Recognizing the significant stress, emotional turmoil, and general uncertainty of teaching and learning through a pandemic, our team focused on providing consistent support and resources for faculty, staff, and students throughout the province.
Making OER Count
As part of Open Education week in March 2022, Amanda Coolidge, director of Open Education at BCcampus, hosted a series of webinars to look at incorporating OER into the tenure and promotion process.
B.C. Deans Align to Support OER
The B.C. Deans of Arts and Science Programs Committee met in the fall of 2021, and on their agenda was a statement of support for the use, creation, and adaptation of OER. This marked the first administrative statement of support for OER in B.C. We had the opportunity to chat with local deans and faculty champions to learn why they’re promoting the use of OER in their institutions.
“In supporting faculty choice in educational resources, the B.C. Deans of Arts and Science also support and encourage the use, creation, and adaptation of open educational resources (OER) that contribute to the quality of the student experience in post-secondary arts and science courses. As a group, the B.C. Deans of Arts and Science recognize that open educational resources minimize the cost of learning for students, promoting equity in education and creating an opportunity to improve academic preparedness. Open educational resources also allow faculty to customize their teaching resources, present local examples, showcase their expertise, and collaborate with their peers.”
the B.C. Deans of Arts and Science Programs committee
While we are learning about improving our understanding of anti-racism, we are also sharing the experience with other institutions to help them develop their own anti-racism policies and processes. BCcampus Anti-Racism Statement
Preparing for Return to Campus – A Trauma-Informed Approach
At BCcampus we recognized we would be facing an uncertain fall, and it would be far from business-as-usual. As students and instructors were told to gather in classrooms again, there was an increase in concern that we may bring into that space the emotions of the past 18 months with added layers of concern or anxiety over the perceived risks involved in face-to-face meetings. Trauma-informed pedagogy is rooted in the theory of trauma-informed practice and reminds us that stress can impede the ability to process information, make choices, and stay focused.
“COVID-19 has provided trauma, which can be locked into our bodies for decades, an ongoing opportunity to rise and surface to our consciousness. The collective uncertainty and fear felt globally can provide the conditions for triggering feelings. We may feel fear, despair, sadness, confusion, lost, helplessness, inadequacy, shame, guilt, hurt and anger, to name a few.”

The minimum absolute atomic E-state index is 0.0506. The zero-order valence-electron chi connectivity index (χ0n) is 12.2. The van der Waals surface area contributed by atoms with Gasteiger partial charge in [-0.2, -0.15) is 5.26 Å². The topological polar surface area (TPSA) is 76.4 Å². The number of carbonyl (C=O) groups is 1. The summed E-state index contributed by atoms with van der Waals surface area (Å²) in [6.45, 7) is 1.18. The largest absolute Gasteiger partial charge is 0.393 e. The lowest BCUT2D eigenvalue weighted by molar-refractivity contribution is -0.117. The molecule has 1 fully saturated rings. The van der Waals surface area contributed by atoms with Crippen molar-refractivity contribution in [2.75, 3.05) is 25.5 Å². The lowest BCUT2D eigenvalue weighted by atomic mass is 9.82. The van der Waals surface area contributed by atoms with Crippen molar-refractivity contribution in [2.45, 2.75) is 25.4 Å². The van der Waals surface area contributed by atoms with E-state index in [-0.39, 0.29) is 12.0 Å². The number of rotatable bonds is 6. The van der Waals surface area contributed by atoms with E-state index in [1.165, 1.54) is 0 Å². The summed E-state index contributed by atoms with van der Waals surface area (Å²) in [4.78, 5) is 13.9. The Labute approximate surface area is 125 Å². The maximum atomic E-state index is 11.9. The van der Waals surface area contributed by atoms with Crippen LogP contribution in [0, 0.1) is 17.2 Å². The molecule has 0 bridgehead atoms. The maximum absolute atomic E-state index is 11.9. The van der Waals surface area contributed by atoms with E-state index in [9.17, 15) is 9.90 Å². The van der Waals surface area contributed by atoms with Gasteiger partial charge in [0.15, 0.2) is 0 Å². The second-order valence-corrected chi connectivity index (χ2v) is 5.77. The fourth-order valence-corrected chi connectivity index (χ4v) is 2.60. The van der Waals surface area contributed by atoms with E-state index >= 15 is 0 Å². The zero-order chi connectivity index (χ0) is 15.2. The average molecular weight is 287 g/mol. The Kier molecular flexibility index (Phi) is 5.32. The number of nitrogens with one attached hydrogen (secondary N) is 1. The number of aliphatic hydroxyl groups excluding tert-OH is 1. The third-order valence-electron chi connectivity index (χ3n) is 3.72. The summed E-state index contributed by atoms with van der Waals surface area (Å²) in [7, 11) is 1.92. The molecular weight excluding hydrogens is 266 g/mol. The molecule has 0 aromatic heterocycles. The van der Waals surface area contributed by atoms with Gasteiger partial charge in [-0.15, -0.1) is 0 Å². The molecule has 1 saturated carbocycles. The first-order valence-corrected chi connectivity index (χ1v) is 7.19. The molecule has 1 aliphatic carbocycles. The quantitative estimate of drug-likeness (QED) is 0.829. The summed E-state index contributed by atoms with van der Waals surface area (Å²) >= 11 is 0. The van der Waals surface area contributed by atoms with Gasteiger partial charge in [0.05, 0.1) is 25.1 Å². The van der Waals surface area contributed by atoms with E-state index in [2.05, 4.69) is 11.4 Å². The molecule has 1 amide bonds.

founder of the Trauma Informed Practice Institute
Creating OER Awareness at UVic
The University of Victoria has assembled a team of passionate faculty and students to create awareness for OER within the field of teaching, learning, and scholarship. We are excited to be part of their success story, contributing to their effort via the BCcampus Open Education Sustainability Grant for Institutions.
BCcampus Award for Excellence in Open Education
Whether it was for their demonstrated leadership skills, development of quality OER, ongoing advocacy, or scholarly research, the following individuals were nominated and selected for their contribution to open education:
- Izabela Mazur, assistant teaching professor, University and Employment Preparation, TRU
- Meizhong Wang, instructor at the College of New Caledonia
- Theresa Southam, coordinator, Teaching & Learning Institute, Selkirk College
- Christine Miller, lecturer in the Department of University and Employment Preparation at TRU
- Brian Coey, program leader/instructor in the Sheet Metal and Metal Fabrication program at Camosun College
- Agnes d’Entremont, associate professor of teaching in the Department of Mechanical Engineering at UBC
- Shantel Ivits, curriculum developer and community organizer, Vancouver Community College
- Valerie Irvine, co-director of the Technology Integration and Evaluation Research Lab at the University of Victoria
The Best-Laid Plans: How COVID-19 Hindered (and Helped) One Open Education Project
The best-laid plan can falter for a number of reasons, including a pandemic. During the past year, BCcampus grantees endured the many bumps in the road that COVID-19 threw at them. However, when these bumps threatened to derail UVic’s hard work, it held steady with patience, tenacity, and a willingness to accept the situation at hand to create a new plan and gain more experience in how to function in the open education field.
During the initial months of the pandemic, BCcampus amended its project reporting tool by including questions about COVID-19. The new version allowed grantees to provide a comprehensive account of the limitations and challenges they faced because of the pandemic, such as inadequate time to devote to project duties. Based on responses, BCcampus project managers did what they could to support grantees through extending project due dates and adjusting project plans. For the most part, these steps allowed institutions to proceed with their projects. Learn about this is one university’s story and how it found a way to carry on.